Game-changing women's gear
Aislinn Sarnacki, a columnist for the Bangor Daily News in Maine, on her go-to hiking gear
For the past seven years, Aislinn Sarnacki has covered the outdoor beat as a reporter for the Bangor Daily News. Thanks to her expertise and wide range of skills, Sarnacki’s column, Act Out with Aislinn: Adventures in the Maine Wilderness, has an ever-growing stream of devoted followers, with nearly 3 million page views since its inception. She has descended into ice caves, climbed Katahdin (Maine’s highest peak), and hiked more than 300 trails in the Maine wilderness. While Sarnacki’s job has her doing everything from taking survival courses to kayaking, she spends most of her time hiking the woods of Maine.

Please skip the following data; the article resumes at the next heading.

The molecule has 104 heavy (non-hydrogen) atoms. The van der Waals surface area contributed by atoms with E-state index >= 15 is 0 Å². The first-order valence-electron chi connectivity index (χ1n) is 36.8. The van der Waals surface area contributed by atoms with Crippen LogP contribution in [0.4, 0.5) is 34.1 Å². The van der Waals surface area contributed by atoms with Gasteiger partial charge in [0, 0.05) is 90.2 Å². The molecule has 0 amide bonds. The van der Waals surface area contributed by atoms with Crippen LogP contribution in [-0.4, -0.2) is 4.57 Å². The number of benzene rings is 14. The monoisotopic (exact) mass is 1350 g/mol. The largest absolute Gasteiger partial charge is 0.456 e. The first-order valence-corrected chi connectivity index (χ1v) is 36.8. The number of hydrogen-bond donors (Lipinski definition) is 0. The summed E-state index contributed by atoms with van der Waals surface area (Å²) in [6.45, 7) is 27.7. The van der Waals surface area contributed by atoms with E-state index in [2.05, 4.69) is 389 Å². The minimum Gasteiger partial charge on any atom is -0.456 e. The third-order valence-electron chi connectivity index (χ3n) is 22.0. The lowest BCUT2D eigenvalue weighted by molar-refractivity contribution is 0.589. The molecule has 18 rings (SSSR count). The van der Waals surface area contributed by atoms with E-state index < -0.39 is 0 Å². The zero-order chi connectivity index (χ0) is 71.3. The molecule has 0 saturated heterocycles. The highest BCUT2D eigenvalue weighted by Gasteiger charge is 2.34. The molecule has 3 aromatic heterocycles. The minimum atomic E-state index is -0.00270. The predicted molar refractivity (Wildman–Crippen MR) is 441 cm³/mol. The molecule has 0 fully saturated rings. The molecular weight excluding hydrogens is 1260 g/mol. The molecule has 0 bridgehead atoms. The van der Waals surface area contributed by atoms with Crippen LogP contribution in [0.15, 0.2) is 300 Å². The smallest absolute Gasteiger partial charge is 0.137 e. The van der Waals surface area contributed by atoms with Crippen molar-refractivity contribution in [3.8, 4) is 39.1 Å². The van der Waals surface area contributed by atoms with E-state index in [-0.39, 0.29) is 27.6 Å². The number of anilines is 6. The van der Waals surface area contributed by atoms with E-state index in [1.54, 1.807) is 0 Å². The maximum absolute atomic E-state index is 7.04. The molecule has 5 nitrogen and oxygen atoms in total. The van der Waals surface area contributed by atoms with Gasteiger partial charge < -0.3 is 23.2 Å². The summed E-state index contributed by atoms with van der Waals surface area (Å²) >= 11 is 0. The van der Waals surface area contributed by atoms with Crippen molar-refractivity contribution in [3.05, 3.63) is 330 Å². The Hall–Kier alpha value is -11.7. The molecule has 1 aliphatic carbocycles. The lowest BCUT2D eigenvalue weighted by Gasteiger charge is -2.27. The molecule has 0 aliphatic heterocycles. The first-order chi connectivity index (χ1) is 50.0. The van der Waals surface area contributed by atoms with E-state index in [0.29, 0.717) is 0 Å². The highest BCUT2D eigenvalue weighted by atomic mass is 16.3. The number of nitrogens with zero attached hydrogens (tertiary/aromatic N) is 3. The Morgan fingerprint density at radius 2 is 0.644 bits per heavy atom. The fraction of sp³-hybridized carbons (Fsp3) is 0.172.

We asked Sarnacki about the gear she carries, why hiking boots need a real heel, and why every time you venture out on a day hike, you should pack for a night of survival.
Asolo Nilas ($270)
In college, Sarnacki worked at an outfitter and sold hundreds of hiking boots. “You really get what you pay for,” she says. “With hiking boots, often the ones that cost more weigh less, which is important on a hike.” Right now, Sarnacki relies on Asolo boots for navigating the northeast trails, which are thick with rocks and roots to trip over. They’re waterproof and have a stiff sole and plenty of ankle support. “I’ve had my Asolos for four years, and they’ve yet to wear down. I can climb wet rocks—the grip is fantastic—and perhaps the most important feature, they have a true heel that catches rocks or roots if I slip [to help maintain balance]. It’s the same idea as a heel that catches a stirrup.” At $270, the Asolo Nilas is a four-season investment. They weigh in at just over a pound, and the Gore-Tex lining keeps your feet dry.
New England Alpaca Sock ($29)